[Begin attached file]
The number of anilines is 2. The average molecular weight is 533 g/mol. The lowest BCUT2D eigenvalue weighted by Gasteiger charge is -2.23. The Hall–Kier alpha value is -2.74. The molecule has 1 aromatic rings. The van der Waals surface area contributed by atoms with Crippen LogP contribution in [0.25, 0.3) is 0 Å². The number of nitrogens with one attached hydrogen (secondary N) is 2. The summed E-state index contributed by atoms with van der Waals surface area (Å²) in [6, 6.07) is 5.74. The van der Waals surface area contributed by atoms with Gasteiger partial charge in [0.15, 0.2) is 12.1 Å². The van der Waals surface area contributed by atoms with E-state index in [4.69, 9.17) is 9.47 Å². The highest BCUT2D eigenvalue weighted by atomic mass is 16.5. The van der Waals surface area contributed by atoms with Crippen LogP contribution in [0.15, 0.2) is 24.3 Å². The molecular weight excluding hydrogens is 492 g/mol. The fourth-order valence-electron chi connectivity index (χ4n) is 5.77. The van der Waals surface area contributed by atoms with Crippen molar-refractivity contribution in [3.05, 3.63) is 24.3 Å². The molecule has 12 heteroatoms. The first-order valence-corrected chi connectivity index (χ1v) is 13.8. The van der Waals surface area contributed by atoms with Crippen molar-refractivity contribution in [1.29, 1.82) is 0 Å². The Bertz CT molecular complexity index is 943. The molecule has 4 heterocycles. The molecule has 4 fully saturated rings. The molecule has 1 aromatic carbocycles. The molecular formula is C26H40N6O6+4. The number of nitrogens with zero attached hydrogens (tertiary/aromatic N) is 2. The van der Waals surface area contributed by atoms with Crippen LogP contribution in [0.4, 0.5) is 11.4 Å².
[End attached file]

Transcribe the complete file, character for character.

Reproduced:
The number of anilines is 2. The average molecular weight is 533 g/mol. The lowest BCUT2D eigenvalue weighted by Gasteiger charge is -2.23. The Hall–Kier alpha value is -2.74. The molecule has 1 aromatic rings. The van der Waals surface area contributed by atoms with Crippen LogP contribution in [0.25, 0.3) is 0 Å². The number of nitrogens with one attached hydrogen (secondary N) is 2. The summed E-state index contributed by atoms with van der Waals surface area (Å²) in [6, 6.07) is 5.74. The van der Waals surface area contributed by atoms with Gasteiger partial charge in [0.15, 0.2) is 12.1 Å². The van der Waals surface area contributed by atoms with E-state index in [4.69, 9.17) is 9.47 Å². The highest BCUT2D eigenvalue weighted by atomic mass is 16.5. The van der Waals surface area contributed by atoms with Crippen LogP contribution in [0.15, 0.2) is 24.3 Å². The molecular weight excluding hydrogens is 492 g/mol. The fourth-order valence-electron chi connectivity index (χ4n) is 5.77. The van der Waals surface area contributed by atoms with Crippen molar-refractivity contribution in [3.05, 3.63) is 24.3 Å². The molecule has 12 heteroatoms. The first-order valence-corrected chi connectivity index (χ1v) is 13.8. The van der Waals surface area contributed by atoms with Crippen molar-refractivity contribution in [1.29, 1.82) is 0 Å². The Bertz CT molecular complexity index is 943. The molecule has 4 heterocycles. The molecule has 4 fully saturated rings. The molecule has 1 aromatic carbocycles. The molecular formula is C26H40N6O6+4. The number of nitrogens with zero attached hydrogens (tertiary/aromatic N) is 2. The van der Waals surface area contributed by atoms with Crippen LogP contribution in [0.4, 0.5) is 11.4 Å².